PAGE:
TAMPA — One of Wednesday's most interesting and telling moments came when Condoleezza Rice, the former secretary of state, took the podium. Rice brought the delegates to their feet when she marveled at the fact that a young African-American girl raised in Jim Crow Birmingham could grow up to be secretary of state. That's a matter of evident pride for Republicans, who rose in a standing ovation for her. It was a genuine American moment.
Rice did not take to the role of partisan warrior with much avidity, however. Instead of sweeping accusations, she spoke in the precise and measured diction of an academic. For those who favor intelligent discussion, that made her speech a welcome break from the tired tropes of this convention -- though it didn't provide much red meat for the partisans.
Yes, Rice played a mild variation of some favorite Republican themes. "Ours has never been a narrative of grievance and entitlement," she declared. "We have never been jealous of one another and never envious of each other's successes." That's a mild nod to the GOP's over-the-top accusation that President Obama has engaged in invidious class warfare. (The accusation itself comes largely because the president feels that tax rates for upper earners should go back to what they were in the booming '90s.) She also called for more choice in education, particularly for "poor parents, whose kids, very often minority, are trapped in failing neighborhood schools." There she is surely right. Because of their political alliance with the teachers unions, the Democrats have for too long been content with traditional system progress that is often incremental at best. (That said, the Obama administration has used its Race to the Top program to cajole states to lift caps on charter schools.)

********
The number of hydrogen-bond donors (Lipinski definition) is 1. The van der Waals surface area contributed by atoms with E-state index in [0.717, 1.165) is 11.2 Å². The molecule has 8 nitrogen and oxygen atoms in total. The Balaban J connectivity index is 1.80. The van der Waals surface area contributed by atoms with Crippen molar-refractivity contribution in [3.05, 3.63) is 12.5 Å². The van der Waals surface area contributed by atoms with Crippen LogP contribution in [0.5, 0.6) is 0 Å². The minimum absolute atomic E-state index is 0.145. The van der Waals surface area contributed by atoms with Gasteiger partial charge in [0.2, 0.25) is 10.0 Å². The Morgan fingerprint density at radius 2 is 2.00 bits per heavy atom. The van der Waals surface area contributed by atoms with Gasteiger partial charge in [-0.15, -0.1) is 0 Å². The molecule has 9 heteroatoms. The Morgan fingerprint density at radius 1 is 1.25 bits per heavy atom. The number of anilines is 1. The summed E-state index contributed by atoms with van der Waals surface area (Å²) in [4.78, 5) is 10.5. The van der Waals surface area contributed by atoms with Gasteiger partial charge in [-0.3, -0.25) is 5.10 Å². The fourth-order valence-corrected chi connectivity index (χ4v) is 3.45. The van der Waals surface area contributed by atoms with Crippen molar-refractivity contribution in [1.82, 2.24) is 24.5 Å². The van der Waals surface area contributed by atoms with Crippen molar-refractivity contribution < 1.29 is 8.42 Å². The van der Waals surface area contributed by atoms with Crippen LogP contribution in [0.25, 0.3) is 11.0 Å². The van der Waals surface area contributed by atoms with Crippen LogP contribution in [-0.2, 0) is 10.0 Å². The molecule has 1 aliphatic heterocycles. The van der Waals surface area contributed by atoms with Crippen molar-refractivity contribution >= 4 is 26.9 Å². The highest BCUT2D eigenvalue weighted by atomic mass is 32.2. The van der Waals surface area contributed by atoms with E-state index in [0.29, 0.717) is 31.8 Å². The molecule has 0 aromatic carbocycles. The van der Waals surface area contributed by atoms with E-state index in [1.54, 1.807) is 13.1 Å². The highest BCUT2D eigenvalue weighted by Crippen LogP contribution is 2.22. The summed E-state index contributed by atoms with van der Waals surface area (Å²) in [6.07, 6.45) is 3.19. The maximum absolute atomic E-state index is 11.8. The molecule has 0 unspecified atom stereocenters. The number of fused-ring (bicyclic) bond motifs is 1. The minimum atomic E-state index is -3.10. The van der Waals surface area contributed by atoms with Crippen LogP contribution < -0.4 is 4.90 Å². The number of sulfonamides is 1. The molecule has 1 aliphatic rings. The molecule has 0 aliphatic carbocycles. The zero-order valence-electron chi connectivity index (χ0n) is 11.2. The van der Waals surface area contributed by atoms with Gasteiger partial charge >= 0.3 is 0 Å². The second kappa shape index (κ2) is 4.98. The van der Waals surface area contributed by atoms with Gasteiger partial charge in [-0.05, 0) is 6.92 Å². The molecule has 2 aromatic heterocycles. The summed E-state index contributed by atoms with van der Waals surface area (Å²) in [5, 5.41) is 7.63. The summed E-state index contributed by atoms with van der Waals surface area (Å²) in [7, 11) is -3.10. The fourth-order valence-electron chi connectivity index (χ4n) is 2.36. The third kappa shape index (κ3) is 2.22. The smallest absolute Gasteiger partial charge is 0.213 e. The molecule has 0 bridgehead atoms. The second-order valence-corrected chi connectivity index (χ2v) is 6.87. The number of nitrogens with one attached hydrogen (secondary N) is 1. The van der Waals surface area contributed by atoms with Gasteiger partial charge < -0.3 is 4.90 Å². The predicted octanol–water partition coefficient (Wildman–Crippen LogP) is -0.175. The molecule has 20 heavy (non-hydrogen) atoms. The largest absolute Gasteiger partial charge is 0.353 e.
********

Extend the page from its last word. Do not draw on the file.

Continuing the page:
On international affairs, Rice warned that the US had to lead and to be clear about where it stood, lest the world become a more dangerous place. That, of course, could be as much a warning to the neo-isolationist wing of the Republican Party as a rebuke of the Obama administration.
And that was about as far as she went.
Although a bristly John McCain, who seldom sees a conflict without thinking that it requires prompt American intervention, was sharply critical of Obama's foreign policy, Rice wasn't. Her principal criticism was that Obama hasn't pursued new free-trade agreements.
All in all, Rice's speech underscored this point: Unlike past elections, foreign policy is not an area where Democrats are vulnerable in 2012. Romney has mostly confined himself to generic criticisms. That's not a surprise, as he seems only lightly schooled in world complexities. But the fact that one of the GOP's leading foreign-policy experts had little to add by way of particulars spoke volumes.